The Katy Trail in Dallas is a 3.5-mile path that extends from the tip of Southern Methodist University to the American Airlines Center at the edge of downtown. The trail passes through the Oak Lawn, Uptown, and Turtle Creek neighborhoods, a trio of pretty decent to affluent places to lay your head. As with many centralized hike-and-bike trails in big cities, the Katy Trail attracts a certain kind of yuppified fitness buff, as well as a smattering of families and others looking to enjoy a bit of nature. It’s a quaint scene to be sure, a setting worthy of a modern-day Norman Rockwell painting (or at least a few Instagram pics). Yet. The Katy Trail is not without its fair share of drama.
The trail has seen an uptick in crime recently, specifically over a span of four days between October 29 and November 1, when five armed robberies occurred on the path. Each of the victims were mugged at gunpoint, with the suspects taking phones, wallets, and money. Two suspects in the robberies—21-year-old Daray Robinson and 17-year-old Jamaciay Smith—have since been arrested and charged with one count of aggravated robbery in connection to the muggings.
The small swell of crime was an unfortunate series, and in response to the robberies, Come and Take It Texas, a guns rights group, decided to organize a rally on the trail. Members of the group dressed in workout gear and strapped on guns (as is their right), and walked along the trail. The outing has been described as a “Second Amendment” type of rally, one meant to promote the message that folks don’t want to be victims, which, yes, is a thing nobody aspires to become.
Friends of the Katy Trail, a non-profit organization that maintains the trail, urged its Facebook followers not to walk the trail during the protest, and as WFAA reported, a jogger named Loren Bassett stated that she doesn’t think the problem is going to be resolved by everyone carrying a gun on the Katy Trail. But alas, it happened anyway.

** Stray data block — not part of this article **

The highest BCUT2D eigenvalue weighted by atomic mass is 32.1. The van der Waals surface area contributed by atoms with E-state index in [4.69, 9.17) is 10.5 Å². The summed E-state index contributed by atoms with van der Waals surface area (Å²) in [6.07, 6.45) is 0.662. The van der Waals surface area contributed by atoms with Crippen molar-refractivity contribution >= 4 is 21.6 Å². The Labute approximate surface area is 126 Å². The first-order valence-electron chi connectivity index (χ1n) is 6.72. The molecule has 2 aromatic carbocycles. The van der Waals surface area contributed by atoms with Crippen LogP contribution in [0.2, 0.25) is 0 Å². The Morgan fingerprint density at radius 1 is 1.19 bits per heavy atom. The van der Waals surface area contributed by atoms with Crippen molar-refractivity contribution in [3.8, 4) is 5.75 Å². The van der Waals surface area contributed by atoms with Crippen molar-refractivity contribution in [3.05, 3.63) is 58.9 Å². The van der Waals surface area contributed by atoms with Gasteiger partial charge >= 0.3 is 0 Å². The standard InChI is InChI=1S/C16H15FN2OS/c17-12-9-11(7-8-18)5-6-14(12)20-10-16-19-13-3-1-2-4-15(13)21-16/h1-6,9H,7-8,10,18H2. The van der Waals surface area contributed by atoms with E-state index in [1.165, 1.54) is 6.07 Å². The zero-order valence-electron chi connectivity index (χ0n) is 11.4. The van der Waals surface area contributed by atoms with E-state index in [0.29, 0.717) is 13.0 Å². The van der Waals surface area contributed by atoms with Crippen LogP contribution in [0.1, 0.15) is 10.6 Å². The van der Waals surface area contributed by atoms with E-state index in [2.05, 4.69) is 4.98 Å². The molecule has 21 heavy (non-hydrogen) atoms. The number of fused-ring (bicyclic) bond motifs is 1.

Texas is no stranger to rallies where people flex their right to open carry, but the timing of this particular event prompted a man who the Dallas Morning News identifies as the group’s public relations director, Matthew Short, to invoke last week’s Paris attacks. “We do not want victims of those gun free zones in Dallas. Dallas is not going to be Paris,” he says in the video above. “We are not going to have an environment where people can go and murder 150 plus people because the public is not armed. We want the criminals to know the public is armed and going to take care of themselves.”
Comparing a calculated terrorist attack to armed robberies is an impressive feat of mental gymnastics (go for the gold in Rio), but Short also went even further by saying that Houston and Dallas have less crime because of a “gun culture.” Although it is true that Dallas is currently experiencing record lows in its murder rate (in 2014 the city saw its lowest murder rate since 1930) and overall crime, there is no clear indication that it’s because of a gun culture. A study conducted at Texas A&M concluded that there is no link between concealed handguns and crime rates. In a statement, the study’s lead, Charles D. Phillips, an emeritus regents professor at the Texas A&M Health Science Center School of Public Health, said, “the idea that concealed handguns lead to less crime is at the center of much firearms legislation, but the science behind that conclusion has been murky.”
The group was clearly not to be dissuaded by murky conclusions—nor would it be stopped by the Dallas Police Department’s suggestion that it’s not a very good idea to go around carrying guns on a path people exercise on because of a recent scare. One afternoon back in October, DPD began receiving calls about two armed men, one wearing a bulletproof vest, walking along the Katy Trail. This freaked some Dallasites out, but the rifles the men were carrying ended up being fake or replicas. Dallas police spokesperson, Sgt. Warren Mitchell, responded to the incident saying that in a day and age when public shootings happen so often, carrying a rifle on the trail may not be illegal, but it’s “not good a practice, especially in an area of recreation, where children could be.” However, it’s worth noting that the two men did in fact break the law as carrying fake, toy, or replica firearms is illegal in Dallas. (In the above video, a man at the Come and Take It Texas rally is heard saying that he’s carrying a toy gun in an act of “civil disobedience.”)
Whether you agree or disagree with the tactics of Come and Take It Texas, it is fair to be alarmed and vigilant about safety on the trail, as it periodically sees an influx of violence. There were the robberies from a few weeks ago, but also, in 2012, there were 11 reported robberies on the trail. In 2009, a woman was beaten, robbed and kicked on the trail while the two minors who committed the gross act laughed. On another trail in Dallas, a man was randomly attacked and hacked to death with a machete just last month.
Will armed citizens help prevent these crimes? Only time will tell, but we do know that coyotes better watch out.